If your answer to some or most of these questions is 'Yes!', then we’d like to ask you to help us build a new network to share best practices, improve international cooperation and facilitate new, creative support opportunities for people working in the broad field of citizenship education and diversity. Sign up to this online platform to share ideas for collaboration, working projects, useful resources and links, trainings or conferences offered, your areas of expertise or requests for support. All we ask is that you share ideas and practices with others, thereby helping to promote inclusive citizenship for everyone across Europe.

Click here to complete a simple registration form to join the network. And don’t forget to invite your relevant professional contacts also to join and strengthen it! For more information just visit the HTR website or contact us directly at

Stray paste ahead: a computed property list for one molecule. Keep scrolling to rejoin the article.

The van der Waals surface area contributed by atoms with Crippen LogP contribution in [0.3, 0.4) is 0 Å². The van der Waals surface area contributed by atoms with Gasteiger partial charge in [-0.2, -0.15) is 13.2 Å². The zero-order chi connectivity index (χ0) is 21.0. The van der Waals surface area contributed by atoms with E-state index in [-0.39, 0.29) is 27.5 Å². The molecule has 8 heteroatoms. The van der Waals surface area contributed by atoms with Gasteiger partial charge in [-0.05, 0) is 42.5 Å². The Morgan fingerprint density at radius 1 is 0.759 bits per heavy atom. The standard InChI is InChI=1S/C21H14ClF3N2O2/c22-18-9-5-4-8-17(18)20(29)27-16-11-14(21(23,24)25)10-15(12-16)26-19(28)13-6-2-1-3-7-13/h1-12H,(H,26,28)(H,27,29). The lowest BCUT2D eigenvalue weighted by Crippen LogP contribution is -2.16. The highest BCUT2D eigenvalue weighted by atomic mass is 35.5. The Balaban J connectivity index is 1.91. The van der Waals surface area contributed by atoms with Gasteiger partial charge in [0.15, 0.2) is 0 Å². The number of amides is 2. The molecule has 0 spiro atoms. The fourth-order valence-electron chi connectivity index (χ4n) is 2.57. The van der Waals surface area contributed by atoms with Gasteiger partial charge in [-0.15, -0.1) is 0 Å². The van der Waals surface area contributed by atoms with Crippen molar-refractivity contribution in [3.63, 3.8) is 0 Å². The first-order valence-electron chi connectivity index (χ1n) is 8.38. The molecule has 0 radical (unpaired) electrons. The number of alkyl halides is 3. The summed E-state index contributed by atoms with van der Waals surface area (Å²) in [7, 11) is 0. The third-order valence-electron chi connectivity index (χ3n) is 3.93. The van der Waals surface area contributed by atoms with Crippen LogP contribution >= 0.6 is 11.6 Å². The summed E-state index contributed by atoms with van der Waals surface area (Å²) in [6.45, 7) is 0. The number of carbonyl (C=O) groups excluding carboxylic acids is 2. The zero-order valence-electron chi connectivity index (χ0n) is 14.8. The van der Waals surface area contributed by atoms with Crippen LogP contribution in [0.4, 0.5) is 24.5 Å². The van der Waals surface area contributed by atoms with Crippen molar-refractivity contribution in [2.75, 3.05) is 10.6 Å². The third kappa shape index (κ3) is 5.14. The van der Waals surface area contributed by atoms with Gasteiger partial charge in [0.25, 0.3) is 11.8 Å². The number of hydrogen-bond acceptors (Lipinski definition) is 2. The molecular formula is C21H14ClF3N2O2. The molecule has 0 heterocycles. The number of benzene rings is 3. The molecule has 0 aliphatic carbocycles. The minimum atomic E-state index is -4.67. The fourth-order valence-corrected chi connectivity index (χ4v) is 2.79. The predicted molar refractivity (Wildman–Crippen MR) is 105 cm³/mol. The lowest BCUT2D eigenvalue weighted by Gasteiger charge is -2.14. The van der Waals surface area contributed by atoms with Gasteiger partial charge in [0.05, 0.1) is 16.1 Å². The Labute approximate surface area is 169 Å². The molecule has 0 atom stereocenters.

Cultural Innovators Network

The Mediterranean region is on the move, and the projects, initiatives and ideas developed by young people there are a very important part of this transformation. By establishing a cross-sectoral network of young activists from countries both north and south of the Mediterranean – one which promotes the mechanisms of democratic, inclusive discourse, exchange of working experiences, acceptance of innovative approaches, and mutual consultation and cooperation – the Cultural Innovators Network (CIN) asks key questions about the future of those societies. The network’s unique personality was created through the “Learning Journeys” travel experiences and the first forum, which at the end of 2012 drew over 100 participants in Istanbul. That event led to over 20 pilot projects. Realized across the Euro-Mediterranean region, they created a kind of backbone for CIN, and also served as incubators for further creative moments and events. You can view the structure of CIN in detail on our calendar page.